Early on I’d been advised to purchase a 2qt Accusump. Boy, I wish I remembered that when I ordered my 3qt unit! As mentioned in an earlier section of this post, I hemmed and hawed and went back and forth on where to install the Accusump and battery – mostly because the 3qt unit is ginormous. An added complication is the manufacturer recommends that the unit be installed with the valve end (oil end) upward to avoid trapping bubbles. I’ve seen countless photos online of owners installing Accusumps in the horizontal location. I think for most cars that get driven fairly regularly this won’t be a problem. For a car that may sit for an extended period wear or failure to the interior seal may occur if a bubble is present and the accumulator is horizontal.
(I’m putting my OCD/paranoid hat on right now and it’s pretty big…)
Here’s my concern: A bubble in the oil side of the accumulator, if big enough, could cause a portion of the interior tube to “dry out” if the vehicle is stored for long enough. Over time, the surface area where the bubble sits may have oil drain down the sides leaving it dry. During the next start cycle the accusump piston will compress, pushing the oil out into the engine during the pre-lube cycle. When it does this, the o-ring inside the accumulator will be running across this “dry” section of the tube. With repeated movement this may lead to o-ring damage.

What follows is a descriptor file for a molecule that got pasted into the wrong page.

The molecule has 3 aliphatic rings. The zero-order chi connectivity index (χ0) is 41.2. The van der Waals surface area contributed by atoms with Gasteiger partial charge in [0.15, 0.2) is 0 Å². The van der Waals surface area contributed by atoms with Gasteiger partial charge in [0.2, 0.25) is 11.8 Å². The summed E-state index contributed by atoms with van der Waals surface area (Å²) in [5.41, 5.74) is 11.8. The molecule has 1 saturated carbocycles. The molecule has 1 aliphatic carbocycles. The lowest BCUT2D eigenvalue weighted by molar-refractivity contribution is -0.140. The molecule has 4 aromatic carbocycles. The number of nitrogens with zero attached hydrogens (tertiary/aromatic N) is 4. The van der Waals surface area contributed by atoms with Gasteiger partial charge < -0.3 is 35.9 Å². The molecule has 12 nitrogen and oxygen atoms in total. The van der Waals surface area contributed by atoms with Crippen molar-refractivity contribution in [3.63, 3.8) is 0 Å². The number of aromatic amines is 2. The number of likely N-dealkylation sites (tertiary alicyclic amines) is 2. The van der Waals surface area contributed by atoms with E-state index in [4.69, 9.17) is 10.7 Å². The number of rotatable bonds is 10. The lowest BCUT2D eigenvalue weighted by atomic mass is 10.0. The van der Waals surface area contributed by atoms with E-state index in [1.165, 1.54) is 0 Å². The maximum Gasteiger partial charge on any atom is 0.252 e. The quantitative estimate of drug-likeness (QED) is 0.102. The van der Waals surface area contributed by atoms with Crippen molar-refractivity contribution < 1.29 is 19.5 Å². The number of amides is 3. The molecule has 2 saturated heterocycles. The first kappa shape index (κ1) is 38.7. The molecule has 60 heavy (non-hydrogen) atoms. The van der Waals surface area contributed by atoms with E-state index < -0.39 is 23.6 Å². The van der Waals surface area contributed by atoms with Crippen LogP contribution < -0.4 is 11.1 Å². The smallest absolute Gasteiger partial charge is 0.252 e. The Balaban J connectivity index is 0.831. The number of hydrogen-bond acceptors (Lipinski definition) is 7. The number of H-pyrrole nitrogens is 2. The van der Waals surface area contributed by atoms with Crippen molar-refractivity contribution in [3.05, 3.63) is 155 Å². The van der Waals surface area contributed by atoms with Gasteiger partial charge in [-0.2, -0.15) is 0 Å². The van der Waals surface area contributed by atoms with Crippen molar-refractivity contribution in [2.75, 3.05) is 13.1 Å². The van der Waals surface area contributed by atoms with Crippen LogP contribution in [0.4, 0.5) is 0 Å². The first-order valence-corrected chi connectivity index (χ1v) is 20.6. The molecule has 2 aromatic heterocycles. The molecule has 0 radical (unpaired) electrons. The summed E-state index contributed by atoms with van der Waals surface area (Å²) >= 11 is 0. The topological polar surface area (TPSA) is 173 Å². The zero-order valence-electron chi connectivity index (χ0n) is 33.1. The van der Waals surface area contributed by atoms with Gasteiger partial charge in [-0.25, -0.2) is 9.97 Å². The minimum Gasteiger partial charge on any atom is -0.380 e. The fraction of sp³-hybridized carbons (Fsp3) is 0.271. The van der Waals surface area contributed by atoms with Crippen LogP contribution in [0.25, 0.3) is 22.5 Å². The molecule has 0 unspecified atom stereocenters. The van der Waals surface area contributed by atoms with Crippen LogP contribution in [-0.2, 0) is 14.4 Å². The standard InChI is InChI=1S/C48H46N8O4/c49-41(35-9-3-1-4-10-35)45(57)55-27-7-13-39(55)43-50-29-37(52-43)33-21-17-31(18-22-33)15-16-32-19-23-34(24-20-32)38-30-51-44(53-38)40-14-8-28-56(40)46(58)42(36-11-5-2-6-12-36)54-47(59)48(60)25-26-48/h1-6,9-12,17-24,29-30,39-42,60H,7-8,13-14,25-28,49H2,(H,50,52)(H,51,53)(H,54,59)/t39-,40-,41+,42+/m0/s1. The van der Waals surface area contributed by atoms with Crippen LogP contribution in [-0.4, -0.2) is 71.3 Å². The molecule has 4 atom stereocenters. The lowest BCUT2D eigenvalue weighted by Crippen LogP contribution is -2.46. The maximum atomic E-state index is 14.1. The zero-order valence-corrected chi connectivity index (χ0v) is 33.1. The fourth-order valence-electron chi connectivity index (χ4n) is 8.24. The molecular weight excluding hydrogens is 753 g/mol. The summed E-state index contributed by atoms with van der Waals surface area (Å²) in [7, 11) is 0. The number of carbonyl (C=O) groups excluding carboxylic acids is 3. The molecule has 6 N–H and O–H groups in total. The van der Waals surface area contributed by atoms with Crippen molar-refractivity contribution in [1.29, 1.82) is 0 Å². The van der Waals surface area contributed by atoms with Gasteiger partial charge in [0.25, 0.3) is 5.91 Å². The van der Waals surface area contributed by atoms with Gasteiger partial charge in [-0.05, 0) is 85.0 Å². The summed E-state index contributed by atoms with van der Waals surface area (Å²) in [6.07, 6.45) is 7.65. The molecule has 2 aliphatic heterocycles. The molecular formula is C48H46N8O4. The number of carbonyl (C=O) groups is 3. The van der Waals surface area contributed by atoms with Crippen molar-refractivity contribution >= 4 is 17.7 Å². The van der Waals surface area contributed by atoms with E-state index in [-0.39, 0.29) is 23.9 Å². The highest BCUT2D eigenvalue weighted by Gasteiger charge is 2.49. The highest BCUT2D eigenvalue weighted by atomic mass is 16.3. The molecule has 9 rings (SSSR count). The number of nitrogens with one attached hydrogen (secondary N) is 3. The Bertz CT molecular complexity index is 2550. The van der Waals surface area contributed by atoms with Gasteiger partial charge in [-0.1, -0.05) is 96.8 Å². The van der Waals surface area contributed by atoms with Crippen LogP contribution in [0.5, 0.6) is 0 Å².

(sensible hat back on)
OK, it would take MANY (thousands?) of cycles of the above scenario to approach anything near damaging the o-ring, let alone failing it. It’s really a silly thought and I shouldn’t be considering it at all.
(OCD hat back on…)
The reason the manufacturer recommends installing it with the oil side up is to minimize the ability for air to get trapped inside the cylinder during pressurization. The piston doesn’t fully seat against the face of the end tube and therefore some amount of air bubble will remain once the system reaches pressure. Tilting the oil end up will help push the bubble out. With the tube horizontal, any bubble would get trapped along that horrible upper dried out section of tube I just mentioned. So if I were to mount the Accusump perfectly horizontal I KNOW there’ll be a bubble (gah). So why not just mount it to the upper firewall and tilt it?
BECAUSE IT’LL BE VISIBLE FROM OUTSIDE THE VEHICLE.
Again, my OCD balked at having something so beautiful and shiny (it’s really quite a piece of hardware) askew, especially in plain sight. So I compromised by putting it at a significant angle – but in a location not easily visible with the rear engine cover in place. In addition to the accumulator I sprang for the electric remote valve. Having the electric remote valve allows me to operate the accusump without having to run any potentially very hot oil into the cabin and makes operating it much simpler.